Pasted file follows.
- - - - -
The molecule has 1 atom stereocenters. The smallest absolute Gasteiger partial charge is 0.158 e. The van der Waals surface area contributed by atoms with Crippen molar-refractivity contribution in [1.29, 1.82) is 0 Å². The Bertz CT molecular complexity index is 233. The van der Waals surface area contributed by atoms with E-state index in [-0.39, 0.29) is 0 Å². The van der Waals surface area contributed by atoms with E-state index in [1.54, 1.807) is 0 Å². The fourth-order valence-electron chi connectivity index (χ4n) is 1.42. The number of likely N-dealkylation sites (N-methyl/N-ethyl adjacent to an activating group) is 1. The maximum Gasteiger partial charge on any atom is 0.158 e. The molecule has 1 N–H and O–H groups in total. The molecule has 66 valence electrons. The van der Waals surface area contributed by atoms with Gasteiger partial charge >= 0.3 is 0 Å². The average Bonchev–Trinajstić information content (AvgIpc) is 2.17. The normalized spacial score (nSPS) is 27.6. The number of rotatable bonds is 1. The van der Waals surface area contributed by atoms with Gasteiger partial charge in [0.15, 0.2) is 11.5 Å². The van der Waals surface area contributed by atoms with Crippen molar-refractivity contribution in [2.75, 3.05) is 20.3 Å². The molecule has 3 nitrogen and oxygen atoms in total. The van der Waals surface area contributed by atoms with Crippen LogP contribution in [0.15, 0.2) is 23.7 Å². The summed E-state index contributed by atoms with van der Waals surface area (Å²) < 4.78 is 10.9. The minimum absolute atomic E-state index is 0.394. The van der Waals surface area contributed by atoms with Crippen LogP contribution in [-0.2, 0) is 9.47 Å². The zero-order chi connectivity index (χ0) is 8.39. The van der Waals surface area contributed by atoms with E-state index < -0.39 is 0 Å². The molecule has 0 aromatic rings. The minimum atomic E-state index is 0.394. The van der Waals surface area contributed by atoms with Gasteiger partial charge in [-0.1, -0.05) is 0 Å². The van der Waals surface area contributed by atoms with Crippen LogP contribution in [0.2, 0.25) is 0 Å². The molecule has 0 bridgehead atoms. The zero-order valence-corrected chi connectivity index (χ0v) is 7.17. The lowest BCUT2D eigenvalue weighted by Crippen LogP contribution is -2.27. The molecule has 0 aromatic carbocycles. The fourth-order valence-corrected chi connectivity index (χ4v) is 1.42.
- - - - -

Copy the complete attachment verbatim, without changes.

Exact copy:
The molecule has 1 atom stereocenters. The smallest absolute Gasteiger partial charge is 0.158 e. The van der Waals surface area contributed by atoms with Crippen molar-refractivity contribution in [1.29, 1.82) is 0 Å². The Bertz CT molecular complexity index is 233. The van der Waals surface area contributed by atoms with E-state index in [-0.39, 0.29) is 0 Å². The van der Waals surface area contributed by atoms with E-state index in [1.54, 1.807) is 0 Å². The fourth-order valence-electron chi connectivity index (χ4n) is 1.42. The number of likely N-dealkylation sites (N-methyl/N-ethyl adjacent to an activating group) is 1. The maximum Gasteiger partial charge on any atom is 0.158 e. The molecule has 1 N–H and O–H groups in total. The molecule has 66 valence electrons. The van der Waals surface area contributed by atoms with Gasteiger partial charge >= 0.3 is 0 Å². The average Bonchev–Trinajstić information content (AvgIpc) is 2.17. The normalized spacial score (nSPS) is 27.6. The number of rotatable bonds is 1. The van der Waals surface area contributed by atoms with Gasteiger partial charge in [0.15, 0.2) is 11.5 Å². The van der Waals surface area contributed by atoms with Crippen molar-refractivity contribution in [2.75, 3.05) is 20.3 Å². The molecule has 3 nitrogen and oxygen atoms in total. The van der Waals surface area contributed by atoms with Crippen LogP contribution in [0.15, 0.2) is 23.7 Å². The summed E-state index contributed by atoms with van der Waals surface area (Å²) < 4.78 is 10.9. The minimum absolute atomic E-state index is 0.394. The van der Waals surface area contributed by atoms with Crippen LogP contribution in [-0.2, 0) is 9.47 Å². The zero-order chi connectivity index (χ0) is 8.39. The van der Waals surface area contributed by atoms with E-state index < -0.39 is 0 Å². The molecule has 0 aromatic rings. The minimum atomic E-state index is 0.394. The van der Waals surface area contributed by atoms with Gasteiger partial charge in [-0.1, -0.05) is 0 Å². The van der Waals surface area contributed by atoms with Crippen LogP contribution in [0.2, 0.25) is 0 Å². The molecule has 0 bridgehead atoms. The zero-order valence-corrected chi connectivity index (χ0v) is 7.17. The lowest BCUT2D eigenvalue weighted by Crippen LogP contribution is -2.27. The molecule has 0 aromatic carbocycles. The fourth-order valence-corrected chi connectivity index (χ4v) is 1.42.